46. I never thought potatoes in pots was such a big deal until you explained the difference so well. Now I have my late potato plants in pots, and in the polytunnel, to urge out a much later harvest. I should get 2 crops next year I think.

  47. I prefer containers for potatoes for the very reasons you listed. I am not physically able to dig big trenches so the container is ideal. I also find that you can fill in spots of the garden with the containers to utilize more space. On a positive note, the hurricane didn't blow all the hay off the Ruth Stout beds but it did demolish the shed and send everything in it into the forest! I'll go foraging for my tools tomorrow. Keep those videos coming Mr. Tony!

  48. Good info Tony. Convenience and portability are the reasons i like containers for spuds. Being able to move or set the containers around to get light and just watering the container and not the surrounding beds.

  49. I'm just starting Sebago Potatoes for the first time this year in South Australia.
    really excited to see how they turn out in the long run.
    Thankyou for the fantastic pointers and tips, they'll be practiced in the long run.
    and yes, I've changed my approach towards raised pot containers, instead of in the ground method.
    simply because the time saver, back pain saver, and as well as not damaging the potatoes in the ground.

    Cheers again @UK Here We Grow.

  50. Another great video. It's been a while Tony, but you're still my #1 go to gardener guy. We (my wife Sara and I) are still growing on the roof top of the restaurant we live above. We had a decent summer harvest, and this year we started a fall garden. While we're still harvesting lot's of different peppers, and herbs, and some tomatoes, we recently planted seeds for broccoli, kale, onions, spinach, and swiss chard. Alls well, especially since we bought a rinky dink mini greenhouse from Christmas Tree Shop for $50 bucks. It's actually a really good addition to our already thriving roof top container garden. The only thing missing is potatoes!
    So I found this neat cylindrical thin metal rod object about 2 feet in diameter, and almost 4 feet in height, the spaces between the rods are approximately 1.5 inches apart, and they're vertical.
    I intend to place the object on top of a nice sized garden container filled with dirt, and a couple of seed potatoes. Then line the vertical rod spaced object with "hay," and add dirt or compost along with a potato every 16 inches upward. That would make 5 seed potatoes total in a "container hay tower" potato grower! It's totally experimental, but Ive got a good feeling about this method. I hope to share positive results by Thanksgiving. 3rd Thursday of November.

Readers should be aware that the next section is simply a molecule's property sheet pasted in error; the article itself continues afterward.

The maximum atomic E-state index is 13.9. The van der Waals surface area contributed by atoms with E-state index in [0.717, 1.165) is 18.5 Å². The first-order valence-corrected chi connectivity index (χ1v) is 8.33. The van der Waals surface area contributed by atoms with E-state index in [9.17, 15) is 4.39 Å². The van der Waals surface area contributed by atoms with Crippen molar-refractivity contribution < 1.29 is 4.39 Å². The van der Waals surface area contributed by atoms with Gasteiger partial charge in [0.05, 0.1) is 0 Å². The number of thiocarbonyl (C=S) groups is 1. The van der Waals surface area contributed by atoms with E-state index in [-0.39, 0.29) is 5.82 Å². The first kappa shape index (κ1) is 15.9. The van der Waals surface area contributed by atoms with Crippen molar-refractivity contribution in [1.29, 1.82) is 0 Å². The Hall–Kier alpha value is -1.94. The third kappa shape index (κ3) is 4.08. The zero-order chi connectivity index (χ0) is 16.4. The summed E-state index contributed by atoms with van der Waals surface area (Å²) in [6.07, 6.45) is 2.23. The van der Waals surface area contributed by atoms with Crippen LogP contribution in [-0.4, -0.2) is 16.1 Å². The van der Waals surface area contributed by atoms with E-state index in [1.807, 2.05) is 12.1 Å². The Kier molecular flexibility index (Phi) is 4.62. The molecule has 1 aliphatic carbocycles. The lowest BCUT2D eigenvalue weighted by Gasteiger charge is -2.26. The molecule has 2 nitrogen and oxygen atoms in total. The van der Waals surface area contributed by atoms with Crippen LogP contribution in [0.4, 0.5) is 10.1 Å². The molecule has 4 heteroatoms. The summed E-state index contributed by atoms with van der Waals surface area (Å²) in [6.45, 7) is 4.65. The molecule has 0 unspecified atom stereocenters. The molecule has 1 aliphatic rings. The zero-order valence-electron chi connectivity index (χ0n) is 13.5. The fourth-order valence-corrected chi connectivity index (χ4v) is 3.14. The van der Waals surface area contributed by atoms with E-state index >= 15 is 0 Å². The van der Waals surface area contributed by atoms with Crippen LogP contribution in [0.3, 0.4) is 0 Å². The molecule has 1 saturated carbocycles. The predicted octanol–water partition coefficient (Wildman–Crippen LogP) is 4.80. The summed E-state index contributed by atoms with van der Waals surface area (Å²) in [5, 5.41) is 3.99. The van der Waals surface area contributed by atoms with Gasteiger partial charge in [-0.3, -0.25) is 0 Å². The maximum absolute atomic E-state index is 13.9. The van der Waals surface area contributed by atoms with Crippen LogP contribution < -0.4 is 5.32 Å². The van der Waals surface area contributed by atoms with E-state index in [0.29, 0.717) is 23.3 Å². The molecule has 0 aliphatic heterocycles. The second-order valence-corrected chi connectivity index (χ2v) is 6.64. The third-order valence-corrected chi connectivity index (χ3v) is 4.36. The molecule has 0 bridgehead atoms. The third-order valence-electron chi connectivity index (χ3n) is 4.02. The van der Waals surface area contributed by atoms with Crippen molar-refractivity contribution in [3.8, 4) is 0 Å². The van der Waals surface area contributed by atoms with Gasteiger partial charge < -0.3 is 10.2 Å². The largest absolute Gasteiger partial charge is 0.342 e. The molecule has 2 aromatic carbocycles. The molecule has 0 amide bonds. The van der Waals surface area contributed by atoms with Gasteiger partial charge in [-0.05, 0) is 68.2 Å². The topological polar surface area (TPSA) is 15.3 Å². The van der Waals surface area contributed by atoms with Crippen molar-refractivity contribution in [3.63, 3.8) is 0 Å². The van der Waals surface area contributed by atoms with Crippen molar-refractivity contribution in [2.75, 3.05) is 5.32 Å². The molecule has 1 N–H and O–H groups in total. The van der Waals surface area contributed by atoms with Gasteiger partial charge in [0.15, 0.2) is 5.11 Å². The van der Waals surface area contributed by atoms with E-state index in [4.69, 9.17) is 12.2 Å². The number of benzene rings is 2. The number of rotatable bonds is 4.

Cheers Tony!

  51. We tried container potatoes this year in large fabric pots that we cut from woven poly landscape material and sewed up ourselves. Absolutely perfect skins, so much easier to harvest and not a single spud impaled because no tool was needed to get them out of the soil. Next season I will be starting them earlier and moving them out after the last frost date. Thanks!

  52. 100% endorse this video. Been doing this for three years now, and I've stopped growing in the ground altogether now. Growing in containers gives you so much more flexibility, and control. If you've got a polytunnel, there's no reason you can't be unearthing spuds year round. Also, after the first investment in containers and compost you only need to top up the compost to make up what you can't produce yourself.

  53. started this year with 4 containers and self made compost+ mix with a purchased one. I think I'll keep my harvest as seed potatoes for next year. they are still in the soil at the moment so i'll write when they'll be out! BUT all GOOD reasons mentioned here to chose containers….

  54. The first time i grew them I copyed your set up. No comparison at all what I had in 1 bucket was more than what came out of the ground.

  55. I've grown in containers for 2 years and looove when it's time to dump them out and find the treasures! Another method I've found to be successful is simply laying the seed potatoes on top of the soil (compost) and then mulching heavily. Super easy to harvest by moving away the mulch…potatoes are laying on top of the ground!

  56. Agree with you 100% there! Personally , I use equal parts bought compost ( purchased end of season sales half price and stored ), my own compost and molehill soil . First earlies of Rocket and Arran Pilot are sown in Feb in greenhouse and lifted end of May, then in the same medium/containers with added fish/blood/ bone and either horse muck or chicken pellets , I grow a second crop of a maincrop or 2nd early variety which I lift around now. Container grown spuds just cant be beat mate I agree ??

  57. I have grown my potatoes in tubs for years, for all of the reasons you give! I have to admit though, I do let the leaves appear then top the tubs up as they grow! I have always thought that the sun getting to the foliage will make the plants stronger! I will be trying it your way though. Interestingly, I have on occasion re potted the tops after harvesting early crops and managed to get a small yield later on! It`s a bit hit and miss but a few is better than none don`t you think?